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Treats are part of the gift bags the store makes for vacationers.

Established in 1887, the charming burg of Blue Ridge, Ga., is situated in the verdant Chattahoochee National Forest. A vibrant holiday hub, the region is noted for its breathtaking mountain scenery, miles of nearby hiking trails, tubing and rafting adventures, fishing and camping. One of the few settings in the world where mystical staurolite crystals, or “fairy crosses,” are found, legend has it that the unique stones were formed as the Cherokees wept along the Trail of Tears. The nearby 40,000-acre Cohutta Wilderness was so named by native Cherokees as the “poles of the shed,” holding up the sky above the enchanted, mountainous land. The cultural aura, both past and present, is enveloped in a downhome southern vibe.

In this inspirational setting, Laurie McClearen embraced a lifelong love of all creatures by opening the doors to an agriculturally based business in 2006, with a goal of uplifting the nutrition of pets and livestock residing in the mountain town and surrounding areas.

The concern was aptly christened Cohutta County Store. In an effort to keep the local populace well supplied with their foods of choice, the venture initially carried a broad range of selections, with livestock feed housed in a spacious warehouse.

McClearen achieved her objective of providing more nutritionally stellar offerings by sharing her own pet knowledge, along with an expertise gleaned from raising beef cattle and horses.

“From there, she was able to talk to pet owners about pet nutrition,” says Cassie Rose, assistant manager.

Over time, the product mix shifted from standard mealtime fare to more nourishing options.

“We do our best to supply the healthiest, most nutritious foods available, to communicate with our clients and to support our community,” Rose says.

Laurie’s husband, Jim McClearen, who has a practice in small- and large-animal veterinary medicine, often weighs in, bringing his own unique contributions to the table.

“We believe we give out an abundant amount of information for a variety of animals on a regular basis,” Rose says.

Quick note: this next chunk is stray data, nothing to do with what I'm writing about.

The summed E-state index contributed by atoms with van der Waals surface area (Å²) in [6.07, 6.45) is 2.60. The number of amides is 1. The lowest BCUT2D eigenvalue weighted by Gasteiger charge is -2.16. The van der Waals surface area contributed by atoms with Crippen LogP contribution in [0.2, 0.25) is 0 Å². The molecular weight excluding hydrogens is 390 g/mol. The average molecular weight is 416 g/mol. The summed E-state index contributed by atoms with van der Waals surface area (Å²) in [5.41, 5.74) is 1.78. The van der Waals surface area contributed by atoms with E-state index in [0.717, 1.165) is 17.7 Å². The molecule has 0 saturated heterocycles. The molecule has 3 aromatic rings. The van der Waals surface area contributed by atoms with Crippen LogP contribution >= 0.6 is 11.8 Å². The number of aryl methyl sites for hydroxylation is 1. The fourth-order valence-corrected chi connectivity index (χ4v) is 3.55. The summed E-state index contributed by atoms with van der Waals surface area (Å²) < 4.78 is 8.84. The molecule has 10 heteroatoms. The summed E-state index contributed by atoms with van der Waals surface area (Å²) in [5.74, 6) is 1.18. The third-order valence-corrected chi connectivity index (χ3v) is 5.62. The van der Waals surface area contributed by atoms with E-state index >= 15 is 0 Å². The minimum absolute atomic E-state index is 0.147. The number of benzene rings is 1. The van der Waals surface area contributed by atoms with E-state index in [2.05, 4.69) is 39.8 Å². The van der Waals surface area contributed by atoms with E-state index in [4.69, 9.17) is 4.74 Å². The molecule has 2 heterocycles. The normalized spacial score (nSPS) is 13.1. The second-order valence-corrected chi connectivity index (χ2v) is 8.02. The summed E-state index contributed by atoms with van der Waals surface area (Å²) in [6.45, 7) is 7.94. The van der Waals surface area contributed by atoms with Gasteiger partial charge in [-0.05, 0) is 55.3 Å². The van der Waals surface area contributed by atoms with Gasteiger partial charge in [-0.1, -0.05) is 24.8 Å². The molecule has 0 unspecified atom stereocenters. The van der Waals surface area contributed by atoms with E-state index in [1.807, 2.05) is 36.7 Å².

In those early days, Cohutta Country Store also carried western apparel as well as work and cowboy boots. With a 2019 relocation, however, this inventory was phased out.

“We needed to have the right people coming in to shop for these items, and we didn’t want anything old to stay in the store,” Rose says. “We try to keep everything fresh and vibrant, new and exciting.”

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Cohutta Country Store recently revamped its name to Cohutta Pet and Feed.

The move allowed for a homier focus.

“Our old store felt industrial—kind of grocery store-ish,” Rose says. “When we decided to get out of footwear and western attire, it looked empty, no matter how we tried to fill it.”

The new 5,000-square-foot space comprises two side-by-side 1,000-square-foot storefronts. One is devoted to a full line of pet foods and supplies, with chicks joining the mix in the springtime. The adjoining space is replete with boutique items, including pet-related tchotchkes, jewelry, sunglasses, hats, long- and short-sleeved shirts, and souvenir trinkets.

“Blue Ridge has become a booming tourist town,” she says. “So we have also touristy, home décor items that say ‘Blue Ridge’ on them.”

A 3,000-square-foot warehouse stores livestock feed, including hay.

“The retail space has a southern, downhome charm, and we feel more comfortable here, as do our customers,” Rose says.

Innovative displays are transformed on a regular basis.

“Anytime something new comes in, we rearrange to keep things fresh,” Rose says.

In keeping with that aim, the Cohutta name and logo were recently revamped.

“We were Cohutta Country Store, and now we are Cohutta Pet and Feed, with ‘Country Store’ at the top of our new logo,” Rose says. “It’s in keeping with everything fresh.”

Pet necessities and souvenir keepsakes are not the only means of catering to the influx of visitors to this flourishing vacation destination. Gift bags are also supplied to local pet-friendly bed and breakfast establishments and rental cabins.

“We leave our brochures with bags of grain-free treats, which are usually set out in a little basket for guests,” Rose says. “It lets vacationers know we are here.”

For this reason, the pet food and supply mix caters to locals and visitors alike.

“We are an independent pet and feed store devoted to providing the very best foods and animal supplies available, with a focus on customer service and our community,” Rose says. “We have dedicated our lives to helping others, and it reflects perfectly in the loyalty of our clients.”

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In the food category, Cohutta aims to carry products that are made in the USA.

Healthy, Balanced and Nutritious

With an ideology based on providing animals with a top-quality, healthy diet, Cohutta Pet and Feed offers a wide range of all-natural holistic, grain-free, grain-inclusive and ancient-grain options, including canned, kibble, pouched, freeze-dried and life-stage selections.

“Our philosophy is that if we wouldn’t feed it to our pets, we wouldn’t recommend it for yours,” Rose says. “We are not some big corporate conglomerate looking to make a quick buck by selling the cheapest feeds available.

“The only thing we don’t carry is raw frozen,” Rose says. “Up here in the mountains, there is no demand, and if we tried to keep it in stock for tourists, it would never be the right brand.”

An emphasis is placed on local products.

“We like to keep everything as local as possible,” she says. “It’s harder with food, but we try to keep everything USA-made in that category.”

A bakery case presents a mouthwatering array of ever-changing goodies.

Nutritional consultations are always available, and this one-on-one, personal connection is a valued method of conveying information.

“Clients can walk in and tell us what’s going on with their dog, and we are able to pull up information,” she says. “We do so much research.”